Sparkle sparkle

October 27, 2011 at 9:32 am | Posted in I didn't know that! | Leave a comment
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Sparkle sparkle

It’s that time of year again – no we’re not talking about Christmas – it’s Bonfire Night, and with it come various fireworks and sparklers.

I love a sparkler and I must admit to sulking like a little girl if I don’t get to write my name with one – but what are they actually made of? Continue Reading Sparkle sparkle…



September 29, 2011 at 10:18 am | Posted in I didn't know that!, Science Lite | Leave a comment
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Credit: admiller

We all get bouts of hiccups – squeeky little ones, or ones that come right from your boots that really hurt. Why we get them is a mystery, but what we do know is they can be really annoying – sometimes even embarrassing!

Most cases of hiccups occur for no apparent reason. Sometimes we get them after a few too many beers down the pub at lunch time, or if we’ve scoffed our dinner too quickly. But did you know hiccups can also be caused by shock, stress or excitement?

A sudden change in room temperature or the temperature inside your stomach can also cause hiccups.  Hiccups – or hiccoughs as they’re sometimes known – occur when your diaphragm suddenly and involuntarily contracts. This causes you to breathe air in very quickly, but this air is stopped by the glottis – the opening between your vocal cords – which closes suddenly, producing a hiccup!

So what’s the best way to get rid of them? Holding your breath, getting a fright, or drinking a glass of water backwards – yes…this task is particularly hard but by the time you’re done the hiccups have gone!

But what about those who have hiccups for long periods? They can be caused by a more serious underlying condition such as gastro-oesophageal reflux disease or inflammation of the stomach, throat ot thyroid gland. What can be done to rid them of the involuntary nightmare? The nastiest we read was puttingvinegar up the nose of a three year-old girl in Japan: it’s thought the vinegar helps stimulate the dorsal wall of the naopharynx where the pharyngeal branch of the glossopharayngeal nerve is located.

We’ll stick to drinking water backwards thanks!

Is π wrong?

July 28, 2011 at 1:15 pm | Posted in I didn't know that! | Leave a comment
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Should Tau replace Pi?

Everyone knows the circumference of a circle is πd, while the area equals πr2, but what if π is wrong?

In 2001, mathematician Bob Palais from the University of Utah first argued that π was wrong. Although the physical number – 3.14159 – is not wrong, Palais argues that, when it comes to circles mathematicians had been focussing on the wrong number.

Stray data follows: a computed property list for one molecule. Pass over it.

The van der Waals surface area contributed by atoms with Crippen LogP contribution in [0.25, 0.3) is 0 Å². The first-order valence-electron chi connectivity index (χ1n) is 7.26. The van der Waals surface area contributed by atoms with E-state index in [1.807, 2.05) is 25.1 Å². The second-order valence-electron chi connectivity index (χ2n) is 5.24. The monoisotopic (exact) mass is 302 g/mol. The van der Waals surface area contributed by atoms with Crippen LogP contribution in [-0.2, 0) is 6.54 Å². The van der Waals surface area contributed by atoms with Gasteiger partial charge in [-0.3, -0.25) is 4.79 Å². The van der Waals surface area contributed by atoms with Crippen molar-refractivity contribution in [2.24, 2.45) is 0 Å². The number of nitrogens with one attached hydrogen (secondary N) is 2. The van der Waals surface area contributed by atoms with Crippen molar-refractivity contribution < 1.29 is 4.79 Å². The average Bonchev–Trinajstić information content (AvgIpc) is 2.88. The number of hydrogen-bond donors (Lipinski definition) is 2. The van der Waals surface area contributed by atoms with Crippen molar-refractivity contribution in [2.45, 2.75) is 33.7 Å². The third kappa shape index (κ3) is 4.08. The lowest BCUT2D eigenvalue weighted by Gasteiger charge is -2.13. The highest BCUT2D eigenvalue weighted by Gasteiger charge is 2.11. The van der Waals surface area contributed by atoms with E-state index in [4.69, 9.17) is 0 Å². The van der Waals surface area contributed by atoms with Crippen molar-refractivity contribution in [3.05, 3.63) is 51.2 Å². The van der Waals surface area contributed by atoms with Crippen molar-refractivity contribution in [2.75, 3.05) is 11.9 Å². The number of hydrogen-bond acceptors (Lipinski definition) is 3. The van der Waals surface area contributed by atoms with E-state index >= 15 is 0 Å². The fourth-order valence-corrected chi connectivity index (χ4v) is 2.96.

He states that Tau – 6.28318 or the ratio of a circle’s circumference to its radius – is the truly sacred number of the circle, and that it might even make maths simpler.

Using τ is a much more natural number to use in geometry, trigonometry and even advance calculus agrees Kevin Houston from the University of Leeds. He argues that a quarter of a circle corresponds to half of π, and three quarters to three halves of π, but three quarters of a circle also equals three quarters of τ – a fact might help students from making ‘silly errors’.

It might be easier, but is π too ingrained in our society for it to be replaced? It has become and integral part of our lives -ask anyone what the area of a circle is and they’ll say πr2 – we had that drummed into our heads from an early age and it’s not something we’re likely to forget! But maybe as the τ movement gains pace, we’ll be hearing our children and grandchildren reciting equations with τ instead.

Rock, paper or scissors?

July 26, 2011 at 12:44 pm | Posted in I didn't know that!, Science Lite | Leave a comment
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What’s my first move – rock, paper or scissors? Most people go for scissors, so I’ll pick rock, but what if you do the same and go for rock? I’ll go for paper…but then I might lose…

It’s the same old problem, just which hand shape do you choose to make sure you beat your opponent? New research suggests it doesn’t matter what you choose as you’re more likely to copy your opponents hand shape anyway.

Researchers from UCL recruited 45 participants to play rock-paper-scissors in one of two conditions – both players blind-folded, or just one player blindfolded. Players winning the most games in a 60 game match got a financial reward, so winning the game really was the best option.